There were 24 vendors with eight being from Amherstburg, Miceli’s report stated, with 350 volunteers being used. He stated total vendor sales were over $146,000.

The event was highly endorsed by South West Ontario Tourism Corporation, stated Miceli, under the Ministry of Tourism, Recreation and Sport, the Ontario Culinary Alliance and Tourism Windsor Essex Pelee Island with it also being recognized as “an important regional economic driver.”

“Through statistical data provided from the event, it was reported that businesses and vendors within the festival grounds realized substantial financial growth and brand recognition,” said Miceli.

Miceli added that other downtown establishments as well as other “contracted services” gained sales before and after the event.

“It is highly unlikely that an event such as the WE Harvest will occur in 2017 without Town involvement,” the CAO wrote. “This is understandable with the outstanding litigation of the Wine Festival and the Chamber’s recent decision not to move forward with the event in 2017. In light of this information, council’s decision is critical. This decision will play an important role in reaffirming to residents, stakeholders and investors the Town is committed to developing an alternative economy for improving quality of life for current and future residents of the Town through the promotion of tourism.”

Miceli added: “The Tourism Regional Economic Impact Model (TREIM) is a measure used by the Ministry of Tourism, Recreation and Sport for economic impact. On a recorded 4,834 visitors, the economic impact in Ontario from the event realized $436,490 for total spending. This would include revenue and taxes on goods, gas, food & drink, accommodations, contracted fees etc. Locally, the TREIM measured the Direct GDP for our region as $193,783 and the Direct Labour benefit realized was $129,298. Should Council proceed with WE Harvest these dollars will continue to be realized in the locally economy at little or no cost to the ratepayer. This is a significant contribution to the local economy for a three-day event and will have a multiplier effect should the Town increase attendance the number of visitors to the event.”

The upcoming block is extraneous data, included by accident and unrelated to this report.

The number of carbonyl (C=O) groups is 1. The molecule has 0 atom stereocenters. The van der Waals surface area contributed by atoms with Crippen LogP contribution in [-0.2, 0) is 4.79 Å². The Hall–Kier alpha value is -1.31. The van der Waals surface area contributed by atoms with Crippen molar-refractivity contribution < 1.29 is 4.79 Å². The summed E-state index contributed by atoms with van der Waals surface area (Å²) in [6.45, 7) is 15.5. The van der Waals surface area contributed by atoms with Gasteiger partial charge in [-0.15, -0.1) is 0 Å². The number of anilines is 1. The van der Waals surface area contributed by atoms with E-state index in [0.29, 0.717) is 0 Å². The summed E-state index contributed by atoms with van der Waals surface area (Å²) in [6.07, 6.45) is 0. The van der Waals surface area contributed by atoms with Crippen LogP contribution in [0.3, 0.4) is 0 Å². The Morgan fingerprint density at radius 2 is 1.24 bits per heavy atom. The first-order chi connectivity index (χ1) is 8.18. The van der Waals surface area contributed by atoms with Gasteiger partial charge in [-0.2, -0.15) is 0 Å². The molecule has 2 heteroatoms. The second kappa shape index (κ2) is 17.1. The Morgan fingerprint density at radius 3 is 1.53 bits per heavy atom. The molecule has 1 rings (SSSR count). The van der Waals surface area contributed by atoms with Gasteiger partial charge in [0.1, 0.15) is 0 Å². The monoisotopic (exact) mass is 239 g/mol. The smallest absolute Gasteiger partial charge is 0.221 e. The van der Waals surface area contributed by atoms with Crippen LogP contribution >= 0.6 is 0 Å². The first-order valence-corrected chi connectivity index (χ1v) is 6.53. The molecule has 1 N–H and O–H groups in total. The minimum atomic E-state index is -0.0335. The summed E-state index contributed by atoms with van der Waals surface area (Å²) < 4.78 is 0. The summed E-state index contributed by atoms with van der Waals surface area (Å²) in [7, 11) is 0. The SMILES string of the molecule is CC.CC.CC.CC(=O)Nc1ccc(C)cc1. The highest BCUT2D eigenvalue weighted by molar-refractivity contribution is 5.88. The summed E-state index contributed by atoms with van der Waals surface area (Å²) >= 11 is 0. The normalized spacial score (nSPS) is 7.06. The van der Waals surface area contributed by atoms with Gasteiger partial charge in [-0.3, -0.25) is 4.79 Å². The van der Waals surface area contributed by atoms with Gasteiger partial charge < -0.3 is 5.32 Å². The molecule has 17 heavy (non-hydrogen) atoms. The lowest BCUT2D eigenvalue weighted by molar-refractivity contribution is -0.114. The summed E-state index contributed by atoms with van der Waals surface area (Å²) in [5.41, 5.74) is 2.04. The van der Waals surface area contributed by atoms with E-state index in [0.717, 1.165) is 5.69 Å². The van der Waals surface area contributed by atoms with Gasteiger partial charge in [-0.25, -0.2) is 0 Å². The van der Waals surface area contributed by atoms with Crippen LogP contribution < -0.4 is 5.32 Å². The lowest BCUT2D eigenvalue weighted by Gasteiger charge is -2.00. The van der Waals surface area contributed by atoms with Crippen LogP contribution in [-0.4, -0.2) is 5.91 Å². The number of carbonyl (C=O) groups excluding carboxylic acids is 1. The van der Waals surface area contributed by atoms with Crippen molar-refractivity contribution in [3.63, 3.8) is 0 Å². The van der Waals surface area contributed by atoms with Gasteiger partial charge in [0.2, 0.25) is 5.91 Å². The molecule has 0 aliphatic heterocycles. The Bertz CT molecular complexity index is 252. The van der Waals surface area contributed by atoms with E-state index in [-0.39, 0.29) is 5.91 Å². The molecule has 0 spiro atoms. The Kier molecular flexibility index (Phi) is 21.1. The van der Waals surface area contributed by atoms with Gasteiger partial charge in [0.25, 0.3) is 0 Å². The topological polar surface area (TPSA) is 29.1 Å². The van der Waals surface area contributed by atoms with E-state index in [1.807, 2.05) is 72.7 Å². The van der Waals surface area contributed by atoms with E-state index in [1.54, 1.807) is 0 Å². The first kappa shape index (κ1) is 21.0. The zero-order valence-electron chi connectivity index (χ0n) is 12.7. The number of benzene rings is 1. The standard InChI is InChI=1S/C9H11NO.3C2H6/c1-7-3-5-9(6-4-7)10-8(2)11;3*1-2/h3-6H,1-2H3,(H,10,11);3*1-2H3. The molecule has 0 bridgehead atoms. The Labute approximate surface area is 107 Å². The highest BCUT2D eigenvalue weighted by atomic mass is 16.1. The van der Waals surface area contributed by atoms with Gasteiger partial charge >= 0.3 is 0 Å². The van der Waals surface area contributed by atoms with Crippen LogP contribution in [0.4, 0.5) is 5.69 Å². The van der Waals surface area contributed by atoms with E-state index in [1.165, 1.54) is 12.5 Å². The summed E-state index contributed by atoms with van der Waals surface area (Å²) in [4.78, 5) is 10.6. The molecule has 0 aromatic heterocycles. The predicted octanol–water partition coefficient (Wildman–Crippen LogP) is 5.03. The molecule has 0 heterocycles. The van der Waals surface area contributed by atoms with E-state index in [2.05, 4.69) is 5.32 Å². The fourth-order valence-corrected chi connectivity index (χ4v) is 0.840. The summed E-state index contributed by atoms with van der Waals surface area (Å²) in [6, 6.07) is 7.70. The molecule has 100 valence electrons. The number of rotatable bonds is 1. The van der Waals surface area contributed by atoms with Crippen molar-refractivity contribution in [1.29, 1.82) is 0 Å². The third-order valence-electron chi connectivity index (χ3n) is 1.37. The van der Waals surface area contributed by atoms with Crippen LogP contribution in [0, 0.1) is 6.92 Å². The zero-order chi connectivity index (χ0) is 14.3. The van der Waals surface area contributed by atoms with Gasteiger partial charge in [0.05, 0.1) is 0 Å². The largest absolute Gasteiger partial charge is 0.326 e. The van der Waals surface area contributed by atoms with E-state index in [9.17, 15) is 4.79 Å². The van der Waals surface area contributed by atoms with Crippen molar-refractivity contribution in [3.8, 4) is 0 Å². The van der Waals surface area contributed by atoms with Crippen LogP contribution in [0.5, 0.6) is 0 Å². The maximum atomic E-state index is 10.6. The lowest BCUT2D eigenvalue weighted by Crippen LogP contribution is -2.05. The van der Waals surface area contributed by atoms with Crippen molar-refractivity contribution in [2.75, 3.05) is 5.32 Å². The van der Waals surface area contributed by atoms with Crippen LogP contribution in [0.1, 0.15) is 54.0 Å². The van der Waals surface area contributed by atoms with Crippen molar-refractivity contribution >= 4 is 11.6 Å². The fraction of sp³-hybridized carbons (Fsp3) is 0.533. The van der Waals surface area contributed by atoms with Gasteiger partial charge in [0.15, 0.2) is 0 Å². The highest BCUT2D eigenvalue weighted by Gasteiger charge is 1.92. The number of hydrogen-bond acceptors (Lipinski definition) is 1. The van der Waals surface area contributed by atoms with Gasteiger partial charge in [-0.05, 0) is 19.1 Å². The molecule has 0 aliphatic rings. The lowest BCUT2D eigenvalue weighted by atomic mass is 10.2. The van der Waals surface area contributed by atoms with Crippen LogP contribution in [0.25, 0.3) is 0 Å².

ACOC president Carolyn Davies told the RTT Friday night she was hoping the town would take the event on.

“We want to keep the spot open for Amherstburg,” said Davies. “There were a lot of people competing for that time slot.”

The festival is good for economic development and tourism, she believed.

Davies said the ACOC’s mandate is to support businesses and “give them a strong foothold.” She indicated the ACOC is looking at supporting businesses in other ways, including finding ways for businesses to combat rising hydro costs.

Chris Gibb, a co-chair of the 2016 WE Harvest Festival, said it was “a great success” and wanted council to agree to take on the event.

“Harvest Fest gave local restaurants a chance to reach an audience they might not be able to reach. Our local wineries, distilleries, and craft breweries raved about the great exposure they received,” said Gibb. “Most importantly, by bringing people to Amherstburg to visit an event like Harvest Fest, it gives us a chance to show what a wonderful town we have and who knows, maybe a house is built or sold because of a visit to an event like this? Maybe people come back to visit a restaurant or shop they saw while at Harvest Fest, maybe Wolfhead Distillery increases employment because of increased sales.”

Gibb believed issues of liability could be addressed through a variety of steps.

“I was in charge of security last year and some of the procedures we implemented helped minimize the risk we took on,” said Gibb. “Not allowing anyone under 19 at the event, checking ID of both patrons and vendors, and working closely with the Amherstburg police were all ways to try and keep risks to a minimum.”

Gibb called the Harvest Festival “a true gem for Amherstburg” and said thousands of residents saw the value in it. He co-chaired the event with Aldo DiCarlo, the town’s mayor. DiCarlo was not in attendance at Monday night’s meeting.

Amherstburg holding Black Friday sales event Nov. 25

 

 

By RTT Staff

 

Local shoppers are being encouraged to keep their dollars local on Black Friday.

Amherstburg Chamber of Commerce (ACOC) president Carolyn Davies announced that “Amherstburg is uniquely having a Black Friday Sales once more” Nov. 25.